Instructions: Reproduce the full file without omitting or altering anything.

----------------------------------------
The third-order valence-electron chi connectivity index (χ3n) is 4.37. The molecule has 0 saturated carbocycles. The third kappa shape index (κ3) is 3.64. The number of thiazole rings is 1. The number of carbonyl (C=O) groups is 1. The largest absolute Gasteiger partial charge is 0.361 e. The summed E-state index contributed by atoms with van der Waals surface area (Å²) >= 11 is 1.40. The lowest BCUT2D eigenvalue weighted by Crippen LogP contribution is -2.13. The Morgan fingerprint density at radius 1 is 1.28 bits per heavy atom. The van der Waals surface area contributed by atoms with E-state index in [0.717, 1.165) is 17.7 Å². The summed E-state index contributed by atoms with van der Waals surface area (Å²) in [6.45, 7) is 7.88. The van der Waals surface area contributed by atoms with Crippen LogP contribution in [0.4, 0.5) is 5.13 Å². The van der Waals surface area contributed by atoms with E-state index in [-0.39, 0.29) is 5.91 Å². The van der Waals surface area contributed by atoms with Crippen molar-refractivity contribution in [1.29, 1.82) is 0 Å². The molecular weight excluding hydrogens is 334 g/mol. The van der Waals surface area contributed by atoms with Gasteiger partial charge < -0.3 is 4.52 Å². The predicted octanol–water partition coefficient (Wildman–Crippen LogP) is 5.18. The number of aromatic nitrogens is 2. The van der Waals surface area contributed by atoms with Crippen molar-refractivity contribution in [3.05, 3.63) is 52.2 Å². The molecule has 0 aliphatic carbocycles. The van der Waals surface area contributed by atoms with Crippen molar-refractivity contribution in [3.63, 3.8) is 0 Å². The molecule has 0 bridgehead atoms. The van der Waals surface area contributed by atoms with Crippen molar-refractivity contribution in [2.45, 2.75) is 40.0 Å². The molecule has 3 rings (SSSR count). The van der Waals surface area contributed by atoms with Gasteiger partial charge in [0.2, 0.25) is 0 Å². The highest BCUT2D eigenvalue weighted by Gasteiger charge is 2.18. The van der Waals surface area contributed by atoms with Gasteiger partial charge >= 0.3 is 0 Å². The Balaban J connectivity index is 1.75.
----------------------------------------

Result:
The third-order valence-electron chi connectivity index (χ3n) is 4.37. The molecule has 0 saturated carbocycles. The third kappa shape index (κ3) is 3.64. The number of thiazole rings is 1. The number of carbonyl (C=O) groups is 1. The largest absolute Gasteiger partial charge is 0.361 e. The summed E-state index contributed by atoms with van der Waals surface area (Å²) >= 11 is 1.40. The lowest BCUT2D eigenvalue weighted by Crippen LogP contribution is -2.13. The Morgan fingerprint density at radius 1 is 1.28 bits per heavy atom. The van der Waals surface area contributed by atoms with E-state index in [0.717, 1.165) is 17.7 Å². The summed E-state index contributed by atoms with van der Waals surface area (Å²) in [6.45, 7) is 7.88. The van der Waals surface area contributed by atoms with Crippen LogP contribution in [0.4, 0.5) is 5.13 Å². The van der Waals surface area contributed by atoms with E-state index in [-0.39, 0.29) is 5.91 Å². The van der Waals surface area contributed by atoms with Crippen molar-refractivity contribution in [1.29, 1.82) is 0 Å². The molecular weight excluding hydrogens is 334 g/mol. The van der Waals surface area contributed by atoms with Gasteiger partial charge < -0.3 is 4.52 Å². The predicted octanol–water partition coefficient (Wildman–Crippen LogP) is 5.18. The number of aromatic nitrogens is 2. The van der Waals surface area contributed by atoms with Crippen molar-refractivity contribution in [3.05, 3.63) is 52.2 Å². The molecule has 0 aliphatic carbocycles. The van der Waals surface area contributed by atoms with Crippen molar-refractivity contribution in [3.63, 3.8) is 0 Å². The molecule has 0 bridgehead atoms. The van der Waals surface area contributed by atoms with Crippen molar-refractivity contribution in [2.45, 2.75) is 40.0 Å². The molecule has 3 rings (SSSR count). The van der Waals surface area contributed by atoms with Gasteiger partial charge in [0.2, 0.25) is 0 Å². The highest BCUT2D eigenvalue weighted by Gasteiger charge is 2.18. The van der Waals surface area contributed by atoms with Gasteiger partial charge >= 0.3 is 0 Å². The Balaban J connectivity index is 1.75.